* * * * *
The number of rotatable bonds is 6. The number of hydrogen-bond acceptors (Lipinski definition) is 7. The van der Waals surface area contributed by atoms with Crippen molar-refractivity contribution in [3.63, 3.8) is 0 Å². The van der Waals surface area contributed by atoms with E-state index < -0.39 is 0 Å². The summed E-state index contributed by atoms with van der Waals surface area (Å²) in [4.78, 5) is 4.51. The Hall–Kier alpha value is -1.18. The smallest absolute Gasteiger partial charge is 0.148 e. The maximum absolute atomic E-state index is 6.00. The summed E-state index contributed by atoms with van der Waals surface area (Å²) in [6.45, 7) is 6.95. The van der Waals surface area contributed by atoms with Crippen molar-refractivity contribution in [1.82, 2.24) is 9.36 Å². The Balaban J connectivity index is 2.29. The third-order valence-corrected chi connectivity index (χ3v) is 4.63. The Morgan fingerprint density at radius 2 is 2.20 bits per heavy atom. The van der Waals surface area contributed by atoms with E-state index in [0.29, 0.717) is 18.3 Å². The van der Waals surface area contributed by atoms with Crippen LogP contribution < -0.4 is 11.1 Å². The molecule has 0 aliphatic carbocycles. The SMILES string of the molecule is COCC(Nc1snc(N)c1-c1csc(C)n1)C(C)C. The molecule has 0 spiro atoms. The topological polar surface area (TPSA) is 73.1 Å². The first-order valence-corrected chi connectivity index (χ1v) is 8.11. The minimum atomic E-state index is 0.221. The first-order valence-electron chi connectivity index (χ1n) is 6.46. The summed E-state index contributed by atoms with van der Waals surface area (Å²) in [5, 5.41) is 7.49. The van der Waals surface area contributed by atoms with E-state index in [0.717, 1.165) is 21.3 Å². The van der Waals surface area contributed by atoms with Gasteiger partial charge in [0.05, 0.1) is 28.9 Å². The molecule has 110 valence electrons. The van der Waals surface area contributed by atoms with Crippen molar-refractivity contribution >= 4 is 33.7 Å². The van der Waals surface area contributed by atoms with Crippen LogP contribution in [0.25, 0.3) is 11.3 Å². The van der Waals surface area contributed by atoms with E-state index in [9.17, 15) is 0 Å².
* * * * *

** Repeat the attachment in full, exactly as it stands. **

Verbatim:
The number of rotatable bonds is 6. The number of hydrogen-bond acceptors (Lipinski definition) is 7. The van der Waals surface area contributed by atoms with Crippen molar-refractivity contribution in [3.63, 3.8) is 0 Å². The van der Waals surface area contributed by atoms with E-state index < -0.39 is 0 Å². The summed E-state index contributed by atoms with van der Waals surface area (Å²) in [4.78, 5) is 4.51. The Hall–Kier alpha value is -1.18. The smallest absolute Gasteiger partial charge is 0.148 e. The maximum absolute atomic E-state index is 6.00. The summed E-state index contributed by atoms with van der Waals surface area (Å²) in [6.45, 7) is 6.95. The van der Waals surface area contributed by atoms with Crippen molar-refractivity contribution in [1.82, 2.24) is 9.36 Å². The Balaban J connectivity index is 2.29. The third-order valence-corrected chi connectivity index (χ3v) is 4.63. The Morgan fingerprint density at radius 2 is 2.20 bits per heavy atom. The van der Waals surface area contributed by atoms with E-state index in [0.29, 0.717) is 18.3 Å². The van der Waals surface area contributed by atoms with Crippen LogP contribution < -0.4 is 11.1 Å². The molecule has 0 aliphatic carbocycles. The SMILES string of the molecule is COCC(Nc1snc(N)c1-c1csc(C)n1)C(C)C. The molecule has 0 spiro atoms. The topological polar surface area (TPSA) is 73.1 Å². The first-order valence-corrected chi connectivity index (χ1v) is 8.11. The minimum atomic E-state index is 0.221. The first-order valence-electron chi connectivity index (χ1n) is 6.46. The summed E-state index contributed by atoms with van der Waals surface area (Å²) in [5, 5.41) is 7.49. The van der Waals surface area contributed by atoms with E-state index in [0.717, 1.165) is 21.3 Å². The van der Waals surface area contributed by atoms with Gasteiger partial charge in [0.05, 0.1) is 28.9 Å². The molecule has 110 valence electrons. The van der Waals surface area contributed by atoms with Crippen molar-refractivity contribution >= 4 is 33.7 Å². The van der Waals surface area contributed by atoms with Crippen LogP contribution in [0.25, 0.3) is 11.3 Å². The van der Waals surface area contributed by atoms with E-state index in [9.17, 15) is 0 Å².